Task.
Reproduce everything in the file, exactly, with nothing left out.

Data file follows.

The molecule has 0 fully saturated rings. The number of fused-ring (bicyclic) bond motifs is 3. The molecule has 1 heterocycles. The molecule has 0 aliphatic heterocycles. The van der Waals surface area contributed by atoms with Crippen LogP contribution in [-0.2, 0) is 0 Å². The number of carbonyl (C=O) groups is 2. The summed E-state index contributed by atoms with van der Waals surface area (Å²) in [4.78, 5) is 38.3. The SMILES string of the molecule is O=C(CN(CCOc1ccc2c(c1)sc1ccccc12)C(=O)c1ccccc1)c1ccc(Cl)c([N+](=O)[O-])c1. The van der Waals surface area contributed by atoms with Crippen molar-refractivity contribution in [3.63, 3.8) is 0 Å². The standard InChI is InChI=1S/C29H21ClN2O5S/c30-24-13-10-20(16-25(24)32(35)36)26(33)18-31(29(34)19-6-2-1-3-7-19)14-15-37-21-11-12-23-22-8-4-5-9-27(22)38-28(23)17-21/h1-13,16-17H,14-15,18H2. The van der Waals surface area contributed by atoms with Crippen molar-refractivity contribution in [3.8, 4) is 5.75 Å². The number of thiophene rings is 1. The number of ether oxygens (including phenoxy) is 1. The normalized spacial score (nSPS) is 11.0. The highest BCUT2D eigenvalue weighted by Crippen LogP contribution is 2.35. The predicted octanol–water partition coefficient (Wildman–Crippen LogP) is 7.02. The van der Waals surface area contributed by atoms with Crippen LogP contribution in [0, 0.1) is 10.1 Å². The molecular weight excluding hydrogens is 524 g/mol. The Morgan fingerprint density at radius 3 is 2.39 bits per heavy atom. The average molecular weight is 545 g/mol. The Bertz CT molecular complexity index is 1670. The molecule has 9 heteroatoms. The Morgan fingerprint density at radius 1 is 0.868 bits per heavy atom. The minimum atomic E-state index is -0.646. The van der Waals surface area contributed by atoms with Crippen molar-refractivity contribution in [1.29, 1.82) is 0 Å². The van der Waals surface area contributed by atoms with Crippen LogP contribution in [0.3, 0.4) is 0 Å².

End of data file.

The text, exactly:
The molecule has 0 fully saturated rings. The number of fused-ring (bicyclic) bond motifs is 3. The molecule has 1 heterocycles. The molecule has 0 aliphatic heterocycles. The van der Waals surface area contributed by atoms with Crippen LogP contribution in [-0.2, 0) is 0 Å². The number of carbonyl (C=O) groups is 2. The summed E-state index contributed by atoms with van der Waals surface area (Å²) in [4.78, 5) is 38.3. The SMILES string of the molecule is O=C(CN(CCOc1ccc2c(c1)sc1ccccc12)C(=O)c1ccccc1)c1ccc(Cl)c([N+](=O)[O-])c1. The van der Waals surface area contributed by atoms with Crippen molar-refractivity contribution in [3.63, 3.8) is 0 Å². The standard InChI is InChI=1S/C29H21ClN2O5S/c30-24-13-10-20(16-25(24)32(35)36)26(33)18-31(29(34)19-6-2-1-3-7-19)14-15-37-21-11-12-23-22-8-4-5-9-27(22)38-28(23)17-21/h1-13,16-17H,14-15,18H2. The van der Waals surface area contributed by atoms with Crippen molar-refractivity contribution in [3.8, 4) is 5.75 Å². The number of thiophene rings is 1. The number of ether oxygens (including phenoxy) is 1. The normalized spacial score (nSPS) is 11.0. The highest BCUT2D eigenvalue weighted by Crippen LogP contribution is 2.35. The predicted octanol–water partition coefficient (Wildman–Crippen LogP) is 7.02. The van der Waals surface area contributed by atoms with Crippen LogP contribution in [0, 0.1) is 10.1 Å². The molecular weight excluding hydrogens is 524 g/mol. The Morgan fingerprint density at radius 3 is 2.39 bits per heavy atom. The average molecular weight is 545 g/mol. The Bertz CT molecular complexity index is 1670. The molecule has 9 heteroatoms. The Morgan fingerprint density at radius 1 is 0.868 bits per heavy atom. The minimum atomic E-state index is -0.646. The van der Waals surface area contributed by atoms with Crippen molar-refractivity contribution in [1.29, 1.82) is 0 Å². The van der Waals surface area contributed by atoms with Crippen LogP contribution in [0.3, 0.4) is 0 Å².